Unless you’ve been living under a rock for the last several months, chances are you’re familiar with fidget toys. Fidget spinners are one of the hottest toys among kids of all ages right now, and fidget cubes, flippy chains, and roller chain fidgets aren’t far behind. Stores can barely keep up with the demand for these hand-held fidgets and while teachers are banning them from their classrooms, kids are taking it to the next level and learning how to make a fidget toy themselves.
And they’re doing a pretty impressive job!
The internet is filled with photos and tutorials showcasing how to make spinners and other fidget toys, and if you’re the parent of a child with a neurological or developmental disorder like autism spectrum disorder (ASD), ADD, ADHD, OCD, anxiety, and/or sensory processing disorder (SPD) who relies on fidgets for focus, you might have mixed feelings.
One the one hand, it’s great that fidget toys have reached a new level of acceptance among kids, but once the school board starts banning them from the classroom, those who legitimately require fidgets to concentrate in a school setting suffer. Fidget toys are confiscated, parent-teacher meetings take place, IEPs are adjusted, and when fidgets are permitted for certain students and not others, it makes them stand out even more.
And let’s face it: when our kids are different or have challenges other kids don’t necessarily understand, we desperately want them to fit in.
But this fidget toy craze isn’t all bad.
With more and more kids learning how to make fidget toys of their own, they are putting their creativity to work.
They are opening up a door that should be embraced instead of challenged.
Does this mean fidget toys should be allowed by every child in the classroom? NO! But through proper management, I feel teachers can put a positive spin on children’s interest in fidgets and create an excellent learning opportunity out of it.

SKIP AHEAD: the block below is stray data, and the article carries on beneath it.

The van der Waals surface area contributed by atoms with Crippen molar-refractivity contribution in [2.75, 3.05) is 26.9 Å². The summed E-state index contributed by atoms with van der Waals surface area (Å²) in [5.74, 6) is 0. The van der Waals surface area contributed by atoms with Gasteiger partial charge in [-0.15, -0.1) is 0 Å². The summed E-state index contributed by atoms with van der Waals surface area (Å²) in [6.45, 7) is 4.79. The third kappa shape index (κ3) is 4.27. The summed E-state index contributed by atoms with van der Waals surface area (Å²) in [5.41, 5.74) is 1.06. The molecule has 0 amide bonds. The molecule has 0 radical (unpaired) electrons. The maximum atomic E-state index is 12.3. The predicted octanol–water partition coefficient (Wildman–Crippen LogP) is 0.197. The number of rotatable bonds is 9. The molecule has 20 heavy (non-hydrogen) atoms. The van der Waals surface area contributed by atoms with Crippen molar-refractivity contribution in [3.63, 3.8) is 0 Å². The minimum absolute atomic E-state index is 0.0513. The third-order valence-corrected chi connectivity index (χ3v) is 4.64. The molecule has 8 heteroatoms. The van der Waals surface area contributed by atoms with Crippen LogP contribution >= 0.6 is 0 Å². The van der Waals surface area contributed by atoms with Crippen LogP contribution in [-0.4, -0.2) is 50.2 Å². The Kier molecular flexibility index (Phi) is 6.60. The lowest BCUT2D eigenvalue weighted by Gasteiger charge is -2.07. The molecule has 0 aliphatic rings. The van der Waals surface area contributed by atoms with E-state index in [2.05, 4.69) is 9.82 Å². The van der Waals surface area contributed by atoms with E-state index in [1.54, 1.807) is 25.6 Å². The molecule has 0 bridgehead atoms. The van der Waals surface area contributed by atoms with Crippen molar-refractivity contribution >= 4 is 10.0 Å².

We’ve pulled together 17 DIY fidget toys for kids to make below, but first, let’s take a deeper look at the science behind fidget toys.
What is a fidget toy?
Often dubbed as stress management toys, ADD toys, toys for ADHD, etc., fidgets are self-regulation tools that provide sensory and tactile input to help relieve feelings of stress and anxiety while simultaneously improving levels of concentration and focus. They also help strengthen the muscles in the hands needed for motor skills like handwriting.
How do fidget toys work?
Fidgets offer relief for children and adults who have trouble sitting still. By providing quiet body movement, both the left and right hemispheres of the brain remain active, which increases focus and keeps distracting thoughts (i.e. worries and anxieties) at bay. Fidget toys also keep fingers and hands busy, which can help keep nervous habits to a minimum, which also has a positive impact on one’s ability to concentrate.
Who can benefit from fidget toys?
I think we can all benefit from fidget toys to a certain degree, and while they may be all the rage with young kids these days, they are most beneficial to those who struggle to sit still due to stress, anxiety, ADD, ADHD, OCD, ASD, and/or SPD.
Tell me how to make a fidget toy of my own!
If you want to know how to make spinners, we’re found some pretty impressive DIY versions, and we’ve also gathered together other options to get your child’s creative juices flowing. Perfect for an at-home project or a STEM activity in a classroom setting, these DIY fidget toys will NOT disappoint!
1. How to Make an Epic DIY Lego Fidget Cube | Lemon Lime Adventures
2. Ninja Fidget Spinner DIY | Red Ted Art
3. DIY Fidget Spinner | All For The Boys
4. DIY Soda Tab Fidget | Schooling a Monkey
5. Soda Bottle Top Fidget Toy | Instructables
6. Make Your Own Fidget/Stim Toy | Rare Wolves
7. Keyring Fidget | Stim Toy Box
8. LEGO Fidget Spinner | Frugal Fun for Boys and Girls
9. Rings and Chain Fidget | Instructables
10. Tinkering Trees | Left Brain Craft Brain
11. Fidget Spinner STEM Challenge | Momgineer
Whether your child wants to know how to make a fidget toy to help him focus and concentrate in the classroom, or just to make him look cool amongst his peers, I encourage you to share these DIY fidget toys for kids with him. As parents and teachers, we should never stifle our children’s creativity, and who’s to say your child won’t go on to invent the next hot fidget toy to help kids with ASD, ADD, ADHD, OCD, SPD, or anxiety?
Martin Farquhar Tupper once said, ‘Invention is activity of mind, as fire is air in motion; a sharpening of the spiritual sight, to discern hidden aptitudes.’ Along those same lines, Jonathon Swift also said, ‘Invention is the talent of youth, as judgment is of age.’
Makes you stop and think, doesn’t it?
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